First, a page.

When we’re both working from home, we make it work by being patient and mindful of each other’s needs. If I’m working on a story, which usually requires complete silence in order to concentrate, I let her know. If she’s feeling chatty, or has questions about something she’s working on from her office, I accommodate.
If you live with roommates or family, working from home is an adjustment and requires bends and tweaks to fit different people, but it’s all very similar to “normal” office life.
“I prefer to work alone/be alone,” says designer and musician Shanthony Exum (aka Miss Eaves). “I always have iMessage up so if I get lonely I can just text a friend or shoot them a design/song for feedback. Another plus to working from home is you don’t have to do the “fake work” during downtime — you can just wash you clothes or make muffins. It also makes it easier to organize home repairs and deliveries.”
And I honestly hope I never have to work in an office again. Working from home allows me to be the boss of my workday, in every way. Sure, I have deadlines that I need to meet, and projects that people depend on me to do well, and actually finish, but I have the benefit of organizing my time in a way that works for me.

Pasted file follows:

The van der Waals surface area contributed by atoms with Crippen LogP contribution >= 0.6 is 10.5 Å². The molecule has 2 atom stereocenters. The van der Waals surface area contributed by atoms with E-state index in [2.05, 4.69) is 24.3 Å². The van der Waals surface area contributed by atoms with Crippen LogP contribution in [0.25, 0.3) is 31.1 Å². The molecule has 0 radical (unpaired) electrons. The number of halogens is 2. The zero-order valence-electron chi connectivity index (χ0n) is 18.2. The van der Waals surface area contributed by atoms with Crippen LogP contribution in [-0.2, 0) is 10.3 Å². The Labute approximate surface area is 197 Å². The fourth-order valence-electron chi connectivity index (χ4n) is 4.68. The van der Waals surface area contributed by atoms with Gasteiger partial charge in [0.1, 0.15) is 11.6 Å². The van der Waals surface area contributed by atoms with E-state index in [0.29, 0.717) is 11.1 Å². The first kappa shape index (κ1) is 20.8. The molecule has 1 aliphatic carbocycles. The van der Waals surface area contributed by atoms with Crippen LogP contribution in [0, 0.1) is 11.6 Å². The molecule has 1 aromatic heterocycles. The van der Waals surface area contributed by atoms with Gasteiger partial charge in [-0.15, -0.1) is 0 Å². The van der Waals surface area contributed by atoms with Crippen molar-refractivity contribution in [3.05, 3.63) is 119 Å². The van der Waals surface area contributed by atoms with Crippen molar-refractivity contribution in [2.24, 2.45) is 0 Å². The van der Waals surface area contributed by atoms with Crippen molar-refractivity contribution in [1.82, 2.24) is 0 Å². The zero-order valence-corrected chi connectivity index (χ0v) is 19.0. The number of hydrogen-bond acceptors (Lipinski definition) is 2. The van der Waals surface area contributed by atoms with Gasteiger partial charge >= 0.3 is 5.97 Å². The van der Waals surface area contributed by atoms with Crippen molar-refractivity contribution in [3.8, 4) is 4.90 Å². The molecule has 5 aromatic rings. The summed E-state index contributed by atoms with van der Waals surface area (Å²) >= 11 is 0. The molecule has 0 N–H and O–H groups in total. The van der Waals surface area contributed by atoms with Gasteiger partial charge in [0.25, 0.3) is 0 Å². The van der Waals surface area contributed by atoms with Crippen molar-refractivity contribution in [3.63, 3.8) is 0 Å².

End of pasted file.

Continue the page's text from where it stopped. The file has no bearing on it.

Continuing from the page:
You may find yourself in an opposite situation than me, and miss the buzz and hum of an office. If this is the case, find a white noise playlist on Spotify, or play a podcast while you work.
Trust in yourself that you’ll get the work done no matter what, but allow yourself some time, like everyone quoted here did, and like I did, to figure out your own perfect routine.
We can do this, everybody. Now… go take a shower.
Kelly McClure is a writer who has written for NY Magazine, GQ, The Hairpin, Rolling Stone, and more. Find more of her work here.